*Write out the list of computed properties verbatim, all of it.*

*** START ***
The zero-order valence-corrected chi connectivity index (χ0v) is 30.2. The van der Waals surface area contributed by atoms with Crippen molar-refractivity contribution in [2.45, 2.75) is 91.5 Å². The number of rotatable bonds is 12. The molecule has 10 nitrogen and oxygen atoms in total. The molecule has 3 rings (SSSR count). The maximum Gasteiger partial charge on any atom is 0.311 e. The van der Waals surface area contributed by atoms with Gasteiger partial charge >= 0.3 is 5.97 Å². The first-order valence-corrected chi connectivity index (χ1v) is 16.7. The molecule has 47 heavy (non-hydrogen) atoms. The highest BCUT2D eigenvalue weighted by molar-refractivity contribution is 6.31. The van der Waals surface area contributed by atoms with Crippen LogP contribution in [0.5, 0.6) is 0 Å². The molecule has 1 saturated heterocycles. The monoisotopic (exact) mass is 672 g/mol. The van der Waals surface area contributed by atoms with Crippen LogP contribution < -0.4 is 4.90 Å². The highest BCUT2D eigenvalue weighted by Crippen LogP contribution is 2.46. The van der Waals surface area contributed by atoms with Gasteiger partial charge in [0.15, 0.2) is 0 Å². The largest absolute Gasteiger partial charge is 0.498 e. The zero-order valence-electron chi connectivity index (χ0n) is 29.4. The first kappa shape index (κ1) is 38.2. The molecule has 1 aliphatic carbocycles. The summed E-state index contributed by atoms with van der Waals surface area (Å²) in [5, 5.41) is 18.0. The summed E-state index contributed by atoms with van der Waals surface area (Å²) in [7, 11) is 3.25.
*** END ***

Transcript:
The zero-order valence-corrected chi connectivity index (χ0v) is 30.2. The van der Waals surface area contributed by atoms with Crippen molar-refractivity contribution in [2.45, 2.75) is 91.5 Å². The number of rotatable bonds is 12. The molecule has 10 nitrogen and oxygen atoms in total. The molecule has 3 rings (SSSR count). The maximum Gasteiger partial charge on any atom is 0.311 e. The van der Waals surface area contributed by atoms with Gasteiger partial charge >= 0.3 is 5.97 Å². The first-order valence-corrected chi connectivity index (χ1v) is 16.7. The molecule has 47 heavy (non-hydrogen) atoms. The highest BCUT2D eigenvalue weighted by molar-refractivity contribution is 6.31. The van der Waals surface area contributed by atoms with Crippen LogP contribution in [0.5, 0.6) is 0 Å². The molecule has 1 saturated heterocycles. The monoisotopic (exact) mass is 672 g/mol. The van der Waals surface area contributed by atoms with Crippen LogP contribution < -0.4 is 4.90 Å². The highest BCUT2D eigenvalue weighted by Crippen LogP contribution is 2.46. The van der Waals surface area contributed by atoms with Gasteiger partial charge in [0.15, 0.2) is 0 Å². The largest absolute Gasteiger partial charge is 0.498 e. The zero-order valence-electron chi connectivity index (χ0n) is 29.4. The first kappa shape index (κ1) is 38.2. The molecule has 1 aliphatic carbocycles. The summed E-state index contributed by atoms with van der Waals surface area (Å²) in [5, 5.41) is 18.0. The summed E-state index contributed by atoms with van der Waals surface area (Å²) in [7, 11) is 3.25.